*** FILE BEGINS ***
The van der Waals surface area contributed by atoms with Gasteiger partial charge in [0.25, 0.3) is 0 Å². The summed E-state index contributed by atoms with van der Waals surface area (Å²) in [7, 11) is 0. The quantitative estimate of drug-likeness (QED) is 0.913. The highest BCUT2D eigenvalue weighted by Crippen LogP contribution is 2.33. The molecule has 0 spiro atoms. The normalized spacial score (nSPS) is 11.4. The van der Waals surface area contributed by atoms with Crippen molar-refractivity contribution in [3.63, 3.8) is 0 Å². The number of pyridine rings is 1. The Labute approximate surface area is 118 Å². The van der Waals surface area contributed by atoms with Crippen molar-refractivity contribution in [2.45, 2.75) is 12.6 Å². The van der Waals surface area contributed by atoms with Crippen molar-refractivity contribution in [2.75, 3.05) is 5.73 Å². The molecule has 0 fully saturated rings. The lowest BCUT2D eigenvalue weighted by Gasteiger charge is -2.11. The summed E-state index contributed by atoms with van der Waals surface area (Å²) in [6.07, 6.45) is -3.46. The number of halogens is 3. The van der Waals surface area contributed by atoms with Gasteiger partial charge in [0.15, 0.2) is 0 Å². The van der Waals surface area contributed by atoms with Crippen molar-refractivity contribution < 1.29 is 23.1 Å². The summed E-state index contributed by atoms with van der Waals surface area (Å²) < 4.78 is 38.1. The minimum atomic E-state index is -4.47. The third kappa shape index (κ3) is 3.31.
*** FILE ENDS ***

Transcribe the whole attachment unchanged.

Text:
The van der Waals surface area contributed by atoms with Gasteiger partial charge in [0.25, 0.3) is 0 Å². The summed E-state index contributed by atoms with van der Waals surface area (Å²) in [7, 11) is 0. The quantitative estimate of drug-likeness (QED) is 0.913. The highest BCUT2D eigenvalue weighted by Crippen LogP contribution is 2.33. The molecule has 0 spiro atoms. The normalized spacial score (nSPS) is 11.4. The van der Waals surface area contributed by atoms with Crippen molar-refractivity contribution in [3.63, 3.8) is 0 Å². The number of pyridine rings is 1. The Labute approximate surface area is 118 Å². The van der Waals surface area contributed by atoms with Crippen molar-refractivity contribution in [2.45, 2.75) is 12.6 Å². The van der Waals surface area contributed by atoms with Crippen molar-refractivity contribution in [2.75, 3.05) is 5.73 Å². The molecule has 0 fully saturated rings. The lowest BCUT2D eigenvalue weighted by Gasteiger charge is -2.11. The summed E-state index contributed by atoms with van der Waals surface area (Å²) in [6.07, 6.45) is -3.46. The number of halogens is 3. The van der Waals surface area contributed by atoms with Gasteiger partial charge in [0.15, 0.2) is 0 Å². The van der Waals surface area contributed by atoms with Crippen molar-refractivity contribution < 1.29 is 23.1 Å². The summed E-state index contributed by atoms with van der Waals surface area (Å²) < 4.78 is 38.1. The minimum atomic E-state index is -4.47. The third kappa shape index (κ3) is 3.31.